Review: Sparkling Cyanide

Sparkling Cyanide

Sparkling Cyanide, Agatha Christie. New York: Harper Collins, 2002 (first published 1944).

Summary: Six table guests meet a year after the apparent suicide death of Rosemary Barton, and when her husband dies by the same means, it is apparent there is a murderer in their midst.

“Six people were thinking of Rosemary Barton who had died nearly a year ago…”

So begins the mystery. The six will be gathered at the same table at the Luxembourg where nearly a year ago Rosemary Barton, recently ill from the flu and possibly depressed, died of cyanide in her champagne, apparently from her own hand, from the evidence found in her purse.

The six are introduced one by one.

Iris Marle is the younger sister of Rosemary. The poor younger sister, since Rosemary had received a great inheritance from her Uncle Paul, which Iris would only receive if Rosemary died childless.

Ruth Lessing is the super-efficient secretary of Rosemary’s husband George, who secretly harbors an unreciprocated love for him, and hatred for Rosemary. He relies on her to handle tough situations in work and personal life, including dispatching the devious Victor Drake, whose singular accomplishment is wheedling money from his mother Lucilla, Iris’s aunt and chaperone. She apparently succeeds, but not before Victor insinuates himself into her thoughts and arouses her hatred for Rosemary.

Anthony Browne is an American of whom little is known. He tries and strikes out in having an affair with Rosemary, and then surreptitiously wins the heart of Iris who he wants to secret away to marry, flouting her guardian, George Barton.

Stephen Farraday is an ambitious young Member of Parliament who has married into the powerful Kidderminster clan through Sandra, the shyest, but also perhaps the most politically savvy or even ruthless of the sisters. Stephen, despite his love for and appreciation of his partner, has an affair with Rosemary, realizes there is little of substance to her, and much to his wife, and painfully breaks it off, against the wishes of Rosemary who has threatened to make the affair public.

Sandra Farraday genuinely loves her husband, perhaps more than he does her, at first. He thinks she doesn’t know about the affair, but in fact she does, and despises Rosemary, reconciles with Stephen and makes common cause with him.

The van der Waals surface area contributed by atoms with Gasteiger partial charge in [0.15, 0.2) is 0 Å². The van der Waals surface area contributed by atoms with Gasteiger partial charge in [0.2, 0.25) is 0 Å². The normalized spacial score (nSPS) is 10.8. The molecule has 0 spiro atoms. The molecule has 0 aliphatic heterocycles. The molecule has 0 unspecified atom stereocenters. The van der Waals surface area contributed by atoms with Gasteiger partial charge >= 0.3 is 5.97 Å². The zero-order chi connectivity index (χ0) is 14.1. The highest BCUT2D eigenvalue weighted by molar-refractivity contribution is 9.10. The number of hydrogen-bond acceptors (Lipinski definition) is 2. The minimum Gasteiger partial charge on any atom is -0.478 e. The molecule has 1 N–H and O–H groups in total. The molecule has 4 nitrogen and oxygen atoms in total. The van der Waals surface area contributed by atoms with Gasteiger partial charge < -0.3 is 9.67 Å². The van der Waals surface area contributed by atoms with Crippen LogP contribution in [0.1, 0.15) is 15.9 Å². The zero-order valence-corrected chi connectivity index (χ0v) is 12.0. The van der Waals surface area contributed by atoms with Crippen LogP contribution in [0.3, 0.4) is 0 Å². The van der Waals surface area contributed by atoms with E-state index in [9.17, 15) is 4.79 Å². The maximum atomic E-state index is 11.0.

Finally there is George Barton. He believes the account of Rosemary’s suicide until he receives letters intimating it was murder, which leads him to move close to the Farradays, and to devise a dinner at the same table of the same restaurant nearly a year later, to expose the murderer. They arrive to find an extra place, supposedly for his friend, Colonel Race, an ex-Army Colonel and MI-5 agent who tried to warn him off this dangerous game. The empty place is set with a spray of rosemary.

After the uneasy party returns from dancing, George proposes a toast to Rosemary, and promptly collapses, also poisoned by cyanide in his champagne. It is clear this is no suicide, and that Rosemary’s death was not either. There is a murderer in their midst. But there are troubling questions. Who sent the letters? And who poisoned the champagne, when none of those at the table had an opportunity. These are the questions that stymie Race, and Chief Inspector Kemp, until an unlikely ally helps them figure it out, and thwarts a third murder in the nick of time.

The story is developed with economy and it is intriguing to see how many motives Christie contrives to make each of the parties a plausible suspect. Not unlike other Christies, it pays to attend to details, and to question your assumptions. And enjoy!

Review: The Bookshop on the Corner

the bookshop on the corner

The Bookshop on the CornerJenny Colgan. New York: William Morrow, 2016.

Summary: Nina Redmond loses her librarian job, pursues a dream of a mobile bookshop, ending up in the Scottish Highlands, bringing joy to a cluster of small towns in her Little Shop of Happy-Ever-After, while longing for her own happy-ever-after.

I’m a sucker for books on books and so didn’t notice that this is categorized as women’s fiction, and romance, two categories I tend not to read. What is curious-er is that I actually liked it, for the most part. It was a nice break from some other heavier reads, and explored some themes I found interesting.